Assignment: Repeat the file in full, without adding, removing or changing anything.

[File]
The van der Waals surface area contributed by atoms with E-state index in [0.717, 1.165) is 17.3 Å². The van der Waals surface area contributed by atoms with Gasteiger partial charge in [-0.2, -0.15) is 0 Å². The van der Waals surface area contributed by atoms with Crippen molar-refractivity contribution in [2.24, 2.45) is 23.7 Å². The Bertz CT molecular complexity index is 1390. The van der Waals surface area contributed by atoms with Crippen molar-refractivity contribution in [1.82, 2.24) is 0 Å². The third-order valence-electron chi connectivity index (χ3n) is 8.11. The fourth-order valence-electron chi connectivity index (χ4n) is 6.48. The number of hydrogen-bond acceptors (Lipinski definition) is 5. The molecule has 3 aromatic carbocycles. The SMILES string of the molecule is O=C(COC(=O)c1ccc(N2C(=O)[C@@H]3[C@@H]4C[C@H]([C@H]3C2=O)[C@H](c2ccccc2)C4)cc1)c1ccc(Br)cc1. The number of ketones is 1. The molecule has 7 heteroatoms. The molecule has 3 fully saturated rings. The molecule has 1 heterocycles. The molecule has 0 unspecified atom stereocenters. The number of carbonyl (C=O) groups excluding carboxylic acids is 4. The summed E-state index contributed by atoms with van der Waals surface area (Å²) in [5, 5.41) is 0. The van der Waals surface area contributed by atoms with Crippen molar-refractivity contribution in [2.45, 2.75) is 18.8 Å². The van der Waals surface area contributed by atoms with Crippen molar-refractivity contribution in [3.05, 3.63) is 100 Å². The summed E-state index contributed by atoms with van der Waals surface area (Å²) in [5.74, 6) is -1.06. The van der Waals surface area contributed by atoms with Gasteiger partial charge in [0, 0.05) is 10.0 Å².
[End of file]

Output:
The van der Waals surface area contributed by atoms with E-state index in [0.717, 1.165) is 17.3 Å². The van der Waals surface area contributed by atoms with Gasteiger partial charge in [-0.2, -0.15) is 0 Å². The van der Waals surface area contributed by atoms with Crippen molar-refractivity contribution in [2.24, 2.45) is 23.7 Å². The Bertz CT molecular complexity index is 1390. The van der Waals surface area contributed by atoms with Crippen molar-refractivity contribution in [1.82, 2.24) is 0 Å². The third-order valence-electron chi connectivity index (χ3n) is 8.11. The fourth-order valence-electron chi connectivity index (χ4n) is 6.48. The number of hydrogen-bond acceptors (Lipinski definition) is 5. The molecule has 3 aromatic carbocycles. The SMILES string of the molecule is O=C(COC(=O)c1ccc(N2C(=O)[C@@H]3[C@@H]4C[C@H]([C@H]3C2=O)[C@H](c2ccccc2)C4)cc1)c1ccc(Br)cc1. The number of ketones is 1. The molecule has 7 heteroatoms. The molecule has 3 fully saturated rings. The molecule has 1 heterocycles. The molecule has 0 unspecified atom stereocenters. The number of carbonyl (C=O) groups excluding carboxylic acids is 4. The summed E-state index contributed by atoms with van der Waals surface area (Å²) in [5, 5.41) is 0. The van der Waals surface area contributed by atoms with Crippen molar-refractivity contribution in [2.45, 2.75) is 18.8 Å². The van der Waals surface area contributed by atoms with Crippen molar-refractivity contribution in [3.05, 3.63) is 100 Å². The summed E-state index contributed by atoms with van der Waals surface area (Å²) in [5.74, 6) is -1.06. The van der Waals surface area contributed by atoms with Gasteiger partial charge in [0, 0.05) is 10.0 Å².